Skip to content

Sunflower Update: The Border Situation

The situation at the Ukrainian-Polish border the last few weeks is exactly the opposite of what you would expect.

There are almost no lines of people or cars leaving Ukraine. In fact, the last time we crossed the border back into Poland there were only two or three cars there at all. The entire border crossing was basically deserted. 

The line of traffic going from Poland into Ukraine, though, stretched on for many, many kilometers, and the wait time to cross was two to three days. People were camped out on the side of the road, and were pushing their non-running cars, in neutral, forward in the line to save gas. Most all of the aid workers passing out food and water are now working on the Polish side of the border, helping people who are waiting to get in to Ukraine.

(As an NGO delivering aid we get to cut right up to the front of the line, driving past the weary rows of people for nearly an hour on the way to get special treatment. I do feel bad about that. Not quite bad enough to spend three days waiting in line.)

There are several reasons for this situation at the border.

Most of the people who were going to flee Ukraine have already fled, and those IDP that are left are mostly sheltering in the safer parts of western Ukraine. Also, some Ukrainians are returning to the country and to cities like Kyiv.

There is also a rush of people bringing vehicles into Ukraine. The Kyiv government just declared an amnesty on its huge import and VAT taxes for vehicles, and people are not missing the opportunity. There are a lot of car-carrier trucks waiting in those long lines.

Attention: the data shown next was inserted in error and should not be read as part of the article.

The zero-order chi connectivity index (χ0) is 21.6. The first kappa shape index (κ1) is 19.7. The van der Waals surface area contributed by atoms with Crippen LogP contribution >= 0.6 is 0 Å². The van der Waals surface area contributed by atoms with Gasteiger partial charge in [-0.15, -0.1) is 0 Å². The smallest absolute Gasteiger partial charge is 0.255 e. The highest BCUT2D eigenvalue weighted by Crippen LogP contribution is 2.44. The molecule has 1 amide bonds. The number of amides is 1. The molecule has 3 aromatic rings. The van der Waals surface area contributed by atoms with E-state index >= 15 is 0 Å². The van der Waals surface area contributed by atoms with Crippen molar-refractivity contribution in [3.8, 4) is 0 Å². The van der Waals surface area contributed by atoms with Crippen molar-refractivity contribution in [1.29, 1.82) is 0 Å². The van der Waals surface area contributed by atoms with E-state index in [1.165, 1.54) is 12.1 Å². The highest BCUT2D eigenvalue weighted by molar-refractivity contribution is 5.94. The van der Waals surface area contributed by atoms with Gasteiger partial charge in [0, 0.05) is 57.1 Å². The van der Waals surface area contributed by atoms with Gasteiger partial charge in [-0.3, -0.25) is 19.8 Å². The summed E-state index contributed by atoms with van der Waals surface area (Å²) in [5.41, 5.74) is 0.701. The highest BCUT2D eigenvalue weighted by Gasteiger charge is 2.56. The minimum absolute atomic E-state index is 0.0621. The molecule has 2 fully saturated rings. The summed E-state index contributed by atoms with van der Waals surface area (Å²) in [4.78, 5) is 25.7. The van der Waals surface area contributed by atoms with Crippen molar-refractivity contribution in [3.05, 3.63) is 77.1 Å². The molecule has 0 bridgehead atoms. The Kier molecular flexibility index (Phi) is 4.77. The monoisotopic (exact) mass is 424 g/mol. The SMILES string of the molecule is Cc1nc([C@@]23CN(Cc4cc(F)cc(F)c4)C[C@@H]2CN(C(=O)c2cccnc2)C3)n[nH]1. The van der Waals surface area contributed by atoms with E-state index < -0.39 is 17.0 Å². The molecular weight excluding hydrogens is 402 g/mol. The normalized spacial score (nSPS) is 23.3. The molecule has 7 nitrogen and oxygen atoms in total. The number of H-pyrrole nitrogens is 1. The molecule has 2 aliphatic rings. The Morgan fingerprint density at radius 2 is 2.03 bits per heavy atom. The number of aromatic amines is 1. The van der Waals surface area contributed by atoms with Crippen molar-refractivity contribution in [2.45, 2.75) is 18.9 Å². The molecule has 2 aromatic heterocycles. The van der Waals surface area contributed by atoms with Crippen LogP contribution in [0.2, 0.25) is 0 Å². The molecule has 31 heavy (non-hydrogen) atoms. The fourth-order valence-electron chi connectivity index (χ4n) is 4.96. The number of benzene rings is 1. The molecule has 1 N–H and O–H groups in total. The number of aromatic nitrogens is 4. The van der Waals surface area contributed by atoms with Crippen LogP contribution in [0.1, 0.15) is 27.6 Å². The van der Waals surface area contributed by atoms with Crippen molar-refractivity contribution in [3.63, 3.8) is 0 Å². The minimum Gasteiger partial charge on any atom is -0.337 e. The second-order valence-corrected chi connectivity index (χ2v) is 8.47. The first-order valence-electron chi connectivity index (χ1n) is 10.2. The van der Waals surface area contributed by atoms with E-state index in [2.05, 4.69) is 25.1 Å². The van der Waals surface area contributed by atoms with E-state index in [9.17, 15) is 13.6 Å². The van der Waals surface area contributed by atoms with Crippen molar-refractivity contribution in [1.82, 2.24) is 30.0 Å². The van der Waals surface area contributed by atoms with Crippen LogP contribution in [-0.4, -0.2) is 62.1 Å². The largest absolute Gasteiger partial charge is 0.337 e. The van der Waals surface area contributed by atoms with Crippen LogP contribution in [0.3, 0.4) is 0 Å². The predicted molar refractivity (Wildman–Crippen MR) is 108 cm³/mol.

Bureaucracy is a factor. The border crossings have not really adapted to the new reality, and still process cars and trucks in batches of five, with only one or two batches making it through per hour. I’m told this is an improvement, and given all of the searches and passport control and customs control checks involved this is probably true. They really need a new high volume system though, more like the crossings at the US-Mexico border.

But the main reason is this:

Over half of the vehicles waiting in line are large semi-trucks.

Ukraine is a large country, with a population of over 40 million. It’s longest borders are with Russia and Belarus, and a lot of trade used to pass between them, but now all those borders are closed.

It used to have a bunch of active commercial airports bringing in trade, and now the skies are closed, or, worse, filled up with Russian air power.

It used to have a bunch of ports bringing in trade, especially Mariupol and Odesa, but now the Black sea has been closed by the Russian navy.

So that means that every single thing coming into Ukraine has to come by road or rail from the west. And in practice, the vast majority of it has to come through a handful of border crossings in Poland.

Which means incredibly long lines and really horrible wait times to cross.

Somethings gotta give, right? Maybe not. But I can’t help thinking that the border delays are really hurting the Ukrainian economy and the war effort.